VTRA (Violence Threat Risk Assessment) Resources:
Southern Alberta Regional VTRA Protocol – updated October 23, 2015
Forms as referenced in the Protocol document:
- Staff Guide: Responding to Threat Making Behaviour
- VTRA Administrator Checklist (pdf version) (word version)
- Stage I Report Form – Step by Step Guide
- Stage I Report Form (pdf version) (word version)
- Stage I and II Intervention Plan Template (pdf version) (word version)
- Stage II VTRA Form (pdf version) (word version)
- Student Transportation (to hospital) Form (pdf version) (word version)
- Parent Notification Letter – Word Template
- Information Sharing Guidelines (pdf graphic) (Alberta Human Services website)
- Student File Notice – Word Template (updated March 2017)
- Brochure – Word Template
Upcoming Training Opportunities:
Level 1 training:
Usually in the Fall of each year. Check back next month.
Level 2 training:
- Typically offered every two years, likely Fall 2019
- Open to all protocol partners with prerequisite, Level I training
Schools, post-secondary institutions, and communities react in their own unique way to trauma. Traditional crisis response has typically been a short-term intervention immediately following the incident. VTRA is referred to as the “missing link” in violence prevention. It is the process of deliberately trying to “connect the dots” or data that paints the picture that someone is moving on a pathway towards serious violence before the violent act occurs.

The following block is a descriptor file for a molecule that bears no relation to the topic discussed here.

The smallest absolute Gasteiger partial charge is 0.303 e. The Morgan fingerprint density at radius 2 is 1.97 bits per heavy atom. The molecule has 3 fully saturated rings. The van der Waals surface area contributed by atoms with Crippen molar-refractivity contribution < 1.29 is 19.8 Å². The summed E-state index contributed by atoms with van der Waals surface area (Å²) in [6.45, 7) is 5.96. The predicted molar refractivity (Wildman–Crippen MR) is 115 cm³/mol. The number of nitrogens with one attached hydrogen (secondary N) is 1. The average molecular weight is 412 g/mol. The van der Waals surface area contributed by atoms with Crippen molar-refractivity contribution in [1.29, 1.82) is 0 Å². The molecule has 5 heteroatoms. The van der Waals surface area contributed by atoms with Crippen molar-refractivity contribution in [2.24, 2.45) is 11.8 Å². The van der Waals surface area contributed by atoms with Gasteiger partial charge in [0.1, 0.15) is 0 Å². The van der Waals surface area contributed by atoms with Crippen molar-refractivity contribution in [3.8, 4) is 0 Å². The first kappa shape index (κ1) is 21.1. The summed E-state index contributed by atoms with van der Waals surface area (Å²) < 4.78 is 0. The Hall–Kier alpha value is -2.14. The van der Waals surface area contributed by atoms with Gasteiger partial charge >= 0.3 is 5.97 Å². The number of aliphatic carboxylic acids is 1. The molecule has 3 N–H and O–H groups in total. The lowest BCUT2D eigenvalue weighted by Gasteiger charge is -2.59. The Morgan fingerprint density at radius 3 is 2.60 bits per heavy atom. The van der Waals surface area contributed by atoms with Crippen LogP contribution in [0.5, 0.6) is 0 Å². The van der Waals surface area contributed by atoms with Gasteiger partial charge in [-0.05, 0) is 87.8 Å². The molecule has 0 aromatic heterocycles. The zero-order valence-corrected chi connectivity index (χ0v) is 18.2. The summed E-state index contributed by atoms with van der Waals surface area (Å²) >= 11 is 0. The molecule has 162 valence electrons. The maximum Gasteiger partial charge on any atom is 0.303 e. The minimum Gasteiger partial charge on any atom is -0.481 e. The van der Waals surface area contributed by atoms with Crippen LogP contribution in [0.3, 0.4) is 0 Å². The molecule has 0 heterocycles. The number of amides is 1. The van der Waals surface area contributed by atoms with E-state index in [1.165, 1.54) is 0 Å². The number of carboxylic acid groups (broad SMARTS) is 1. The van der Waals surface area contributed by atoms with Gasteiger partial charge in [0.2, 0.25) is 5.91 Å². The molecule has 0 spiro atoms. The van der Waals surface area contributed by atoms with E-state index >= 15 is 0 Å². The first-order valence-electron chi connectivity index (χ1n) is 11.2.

Southwest Alberta school divisions and community partners first signed a regional VTRA protocol in 2012 as a collaborative response to assessing potential violence with an overall goal to making schools and communities safe. In January 2015, the protocol was relaunched with a new name, Southwest Alberta Regional VTRA Protocol and an increased number of supporting partners. All of the partners agreed to intervene as early as possible to all child/youth behaviours that may pose a potential risk for violence to self or others. The regional protocol balances diversity between rural and urban communities and ensures common understanding of the VTRA process and the development of a multidisciplinary response. Collaborative planning among children/youth, families, schools and community agencies is central to reduce violence and to reflect safe, caring, and restorative approaches that promote supportive interventions and the development of prevention plans.
The regional protocol is based on the model developed through the Canadian Centre for Threat Assessment and Training.